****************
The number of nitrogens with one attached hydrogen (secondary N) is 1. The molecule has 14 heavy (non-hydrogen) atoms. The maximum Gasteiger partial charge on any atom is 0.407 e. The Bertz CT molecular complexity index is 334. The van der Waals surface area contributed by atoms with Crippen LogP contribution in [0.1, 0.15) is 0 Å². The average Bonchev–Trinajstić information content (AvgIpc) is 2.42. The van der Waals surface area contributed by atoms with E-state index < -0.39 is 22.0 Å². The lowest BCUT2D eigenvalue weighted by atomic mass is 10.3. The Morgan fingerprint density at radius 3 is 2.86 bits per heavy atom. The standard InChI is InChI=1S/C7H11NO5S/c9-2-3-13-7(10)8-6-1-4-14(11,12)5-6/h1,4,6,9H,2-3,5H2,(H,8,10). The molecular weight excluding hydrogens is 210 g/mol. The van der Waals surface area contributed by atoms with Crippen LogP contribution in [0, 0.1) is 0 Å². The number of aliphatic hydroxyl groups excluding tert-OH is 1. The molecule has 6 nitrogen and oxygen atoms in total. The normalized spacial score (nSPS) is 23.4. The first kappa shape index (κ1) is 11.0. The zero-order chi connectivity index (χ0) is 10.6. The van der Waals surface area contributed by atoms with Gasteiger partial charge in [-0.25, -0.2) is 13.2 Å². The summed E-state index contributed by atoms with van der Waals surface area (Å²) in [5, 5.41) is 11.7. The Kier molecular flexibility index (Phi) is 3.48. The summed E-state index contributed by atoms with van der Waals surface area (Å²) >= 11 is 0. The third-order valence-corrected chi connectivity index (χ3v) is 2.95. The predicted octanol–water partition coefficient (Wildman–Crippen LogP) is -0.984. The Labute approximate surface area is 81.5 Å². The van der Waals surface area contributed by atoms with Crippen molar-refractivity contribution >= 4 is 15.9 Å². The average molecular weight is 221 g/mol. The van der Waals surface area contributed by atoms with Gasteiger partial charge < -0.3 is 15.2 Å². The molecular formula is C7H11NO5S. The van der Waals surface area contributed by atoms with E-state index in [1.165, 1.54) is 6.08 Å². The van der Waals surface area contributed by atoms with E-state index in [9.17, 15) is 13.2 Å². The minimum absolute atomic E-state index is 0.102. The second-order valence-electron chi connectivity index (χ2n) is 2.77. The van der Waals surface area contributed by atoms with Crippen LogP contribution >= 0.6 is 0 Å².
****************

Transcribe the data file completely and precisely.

The number of nitrogens with one attached hydrogen (secondary N) is 1. The molecule has 14 heavy (non-hydrogen) atoms. The maximum Gasteiger partial charge on any atom is 0.407 e. The Bertz CT molecular complexity index is 334. The van der Waals surface area contributed by atoms with Crippen LogP contribution in [0.1, 0.15) is 0 Å². The average Bonchev–Trinajstić information content (AvgIpc) is 2.42. The van der Waals surface area contributed by atoms with E-state index < -0.39 is 22.0 Å². The lowest BCUT2D eigenvalue weighted by atomic mass is 10.3. The Morgan fingerprint density at radius 3 is 2.86 bits per heavy atom. The standard InChI is InChI=1S/C7H11NO5S/c9-2-3-13-7(10)8-6-1-4-14(11,12)5-6/h1,4,6,9H,2-3,5H2,(H,8,10). The molecular weight excluding hydrogens is 210 g/mol. The van der Waals surface area contributed by atoms with Crippen LogP contribution in [0, 0.1) is 0 Å². The number of aliphatic hydroxyl groups excluding tert-OH is 1. The molecule has 6 nitrogen and oxygen atoms in total. The normalized spacial score (nSPS) is 23.4. The first kappa shape index (κ1) is 11.0. The zero-order chi connectivity index (χ0) is 10.6. The van der Waals surface area contributed by atoms with Gasteiger partial charge in [-0.25, -0.2) is 13.2 Å². The summed E-state index contributed by atoms with van der Waals surface area (Å²) in [5, 5.41) is 11.7. The Kier molecular flexibility index (Phi) is 3.48. The summed E-state index contributed by atoms with van der Waals surface area (Å²) >= 11 is 0. The third-order valence-corrected chi connectivity index (χ3v) is 2.95. The predicted octanol–water partition coefficient (Wildman–Crippen LogP) is -0.984. The Labute approximate surface area is 81.5 Å². The van der Waals surface area contributed by atoms with Crippen molar-refractivity contribution >= 4 is 15.9 Å². The average molecular weight is 221 g/mol. The van der Waals surface area contributed by atoms with Gasteiger partial charge < -0.3 is 15.2 Å². The molecular formula is C7H11NO5S. The van der Waals surface area contributed by atoms with E-state index in [1.165, 1.54) is 6.08 Å². The van der Waals surface area contributed by atoms with E-state index in [9.17, 15) is 13.2 Å². The minimum absolute atomic E-state index is 0.102. The second-order valence-electron chi connectivity index (χ2n) is 2.77. The van der Waals surface area contributed by atoms with Crippen LogP contribution >= 0.6 is 0 Å².